Parlee and KGS Bikes aim for stratosphere
Parlee showed off a prototype version of its sharp-looking TT bike last year but said that production is finally in full swing this year. The full-custom all-carbon frame is said to have taken a full year to develop, and in spite of its deep tube sections, supposedly offers a ride quality similar to that of Parlee's venerable Z1 road frame.
Other aero touches include the requisite internal cable routing and a clever telescoping aero-section carbon seatpost that offers much of the benefit of fully integrated designs but without some of the hassles. Parlee says it also plans to offer a stock version of the TT, as well as an offshoot designed for road use.
Parlee also displayed a pair of bona fide showstoppers this year, both built in collaboration with Texas retailer KGS Bikes. Store owner Kevin Saunders commissioned the stunning Z1's as 'proof of concept' machines, to demonstrate to his decidedly well-to-do customers what was possible. Custom touches include a head-to-toe matching paint job, including on the carbon chainrings, bottle cages, and Record kit. What does such as machine cost, you ask? Saunders estimates the red-and-black one on display to command approximately US$27,000.
Perhaps a bit outrageous, you say? Maybe, but if you're a well-heeled empty-nested baby boomer looking for a top-end toy, this is a hell of a lot cheaper than dropping coin on an exotic car, a fast boat, or a raging coke habit. When you think about it, it's really not all that different from buying a Honda Accord in terms of cost, but the experience is more akin to a custom Lamborghini. That doesn't necessarily mean that we don't think it's outrageous, too, but we still want one.
Delta 7 Sports officially debuts IsoTruss technology
We first spotted Tyler Evans' unusual creation outside the halls of that year's Interbike show and were thoroughly convinced that the innovative concept not only deserved a further look, but could very well have a significant impact on the landscape of composite bicycle frames.
My, my, what a difference three years make. What began as a student project under Prof. David W. Jensen at the Center for Advanced Structural Composites at Brigham Young University is now a full-blown company with a polished-looking final product and scores of enquiring bicycle engineers and product managers knocking at the door of recently formed Delta 7 Sports.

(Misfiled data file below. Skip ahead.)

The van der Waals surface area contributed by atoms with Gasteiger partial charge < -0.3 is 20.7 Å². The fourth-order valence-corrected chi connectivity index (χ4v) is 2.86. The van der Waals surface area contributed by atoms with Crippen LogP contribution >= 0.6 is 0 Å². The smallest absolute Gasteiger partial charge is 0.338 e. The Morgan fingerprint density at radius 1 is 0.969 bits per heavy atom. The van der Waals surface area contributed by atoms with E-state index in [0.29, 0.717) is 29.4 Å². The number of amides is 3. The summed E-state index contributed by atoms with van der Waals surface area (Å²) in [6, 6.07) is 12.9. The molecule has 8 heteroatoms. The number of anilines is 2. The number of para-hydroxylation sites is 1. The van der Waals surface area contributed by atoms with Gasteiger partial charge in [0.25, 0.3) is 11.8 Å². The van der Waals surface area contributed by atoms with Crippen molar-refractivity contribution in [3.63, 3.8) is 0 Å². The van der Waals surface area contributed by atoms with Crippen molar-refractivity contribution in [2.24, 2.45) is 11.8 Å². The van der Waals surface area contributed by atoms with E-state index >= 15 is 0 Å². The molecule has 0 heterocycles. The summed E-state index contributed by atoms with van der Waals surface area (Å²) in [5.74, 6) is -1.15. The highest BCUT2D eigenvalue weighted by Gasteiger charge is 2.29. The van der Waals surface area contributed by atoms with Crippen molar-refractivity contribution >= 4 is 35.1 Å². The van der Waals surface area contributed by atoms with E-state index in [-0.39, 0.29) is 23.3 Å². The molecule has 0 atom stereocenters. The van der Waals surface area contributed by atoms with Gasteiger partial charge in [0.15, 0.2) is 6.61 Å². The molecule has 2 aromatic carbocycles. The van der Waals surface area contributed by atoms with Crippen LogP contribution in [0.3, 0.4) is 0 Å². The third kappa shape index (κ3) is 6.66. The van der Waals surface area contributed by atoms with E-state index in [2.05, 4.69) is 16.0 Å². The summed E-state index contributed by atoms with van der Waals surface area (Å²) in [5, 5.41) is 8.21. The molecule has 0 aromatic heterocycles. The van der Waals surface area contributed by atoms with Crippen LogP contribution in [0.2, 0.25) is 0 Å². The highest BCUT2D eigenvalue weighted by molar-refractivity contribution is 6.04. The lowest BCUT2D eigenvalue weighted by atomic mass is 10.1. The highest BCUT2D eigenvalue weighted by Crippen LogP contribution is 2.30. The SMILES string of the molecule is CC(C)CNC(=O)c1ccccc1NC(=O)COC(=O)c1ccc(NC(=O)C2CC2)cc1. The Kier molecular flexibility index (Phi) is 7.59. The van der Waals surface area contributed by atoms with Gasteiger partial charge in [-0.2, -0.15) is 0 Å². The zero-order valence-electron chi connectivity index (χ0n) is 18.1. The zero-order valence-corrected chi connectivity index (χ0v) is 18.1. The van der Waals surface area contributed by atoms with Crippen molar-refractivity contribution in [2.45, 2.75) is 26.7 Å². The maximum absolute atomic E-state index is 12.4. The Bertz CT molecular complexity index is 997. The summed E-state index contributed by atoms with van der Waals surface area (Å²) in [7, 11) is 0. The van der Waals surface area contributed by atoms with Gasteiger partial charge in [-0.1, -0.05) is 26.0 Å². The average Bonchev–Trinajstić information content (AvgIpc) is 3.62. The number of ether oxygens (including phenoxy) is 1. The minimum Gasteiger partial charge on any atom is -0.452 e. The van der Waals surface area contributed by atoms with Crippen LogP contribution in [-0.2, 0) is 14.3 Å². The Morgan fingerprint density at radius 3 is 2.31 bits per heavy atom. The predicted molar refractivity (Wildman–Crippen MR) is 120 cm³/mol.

The heart of the Delta 7 Arantix is its unique IsoTruss design, which Evans says is a far more efficient structure for carbon fiber than closed tubes. The patented 'open lattice' design supposedly delivers greater rigidity and strength, while also utilizing less material and providing more tunability. The unique geometry also keeps fibers mostly straight, where they are most effective, and the relatively thick cross-sections of each section make for superb impact resistance. The redundant nature of IsoTruss also means that one (or more?) short span can be completely broken without suffering much consequence overall.
The finished product is undeniably striking, and is said to be outrageously rigid (a good or a bad thing, depending on what you're looking for). It's not incredibly lightweight at 1.25kg (2.75lb), but it carries no weight limit and its purported strength would likely make it appealing for larger and more abusive riders. However, those larger and abusive riders would probably balk at the Arantix's US$7000 asking price, so justified due to the immense amount of labor required to build the frame (estimated at 300 hours each). Not surprisingly, Delta 7 is limiting production to just 150 to 200 frames annually.
What's far more interesting than the frame itself, though, is where this technology can go from here. The idea of an ultralight and ultra-stiff carbon structure that is also immensely damage-tolerant has enormous implications for other frame designs, particularly if IsoTruss is integrated into existing and proven platforms. Will we see 5lb freeride frames in the near future? Or maybe sub-4lb cross-country full-suspension frames that can actually hold up to real world abuse? Perhaps. We'll have to wait and see. In the meantime, look for ride report on the Arantix over the next few months.
For a thumbnail gallery of these images, click here
Images by James Huang/Cyclingnews.com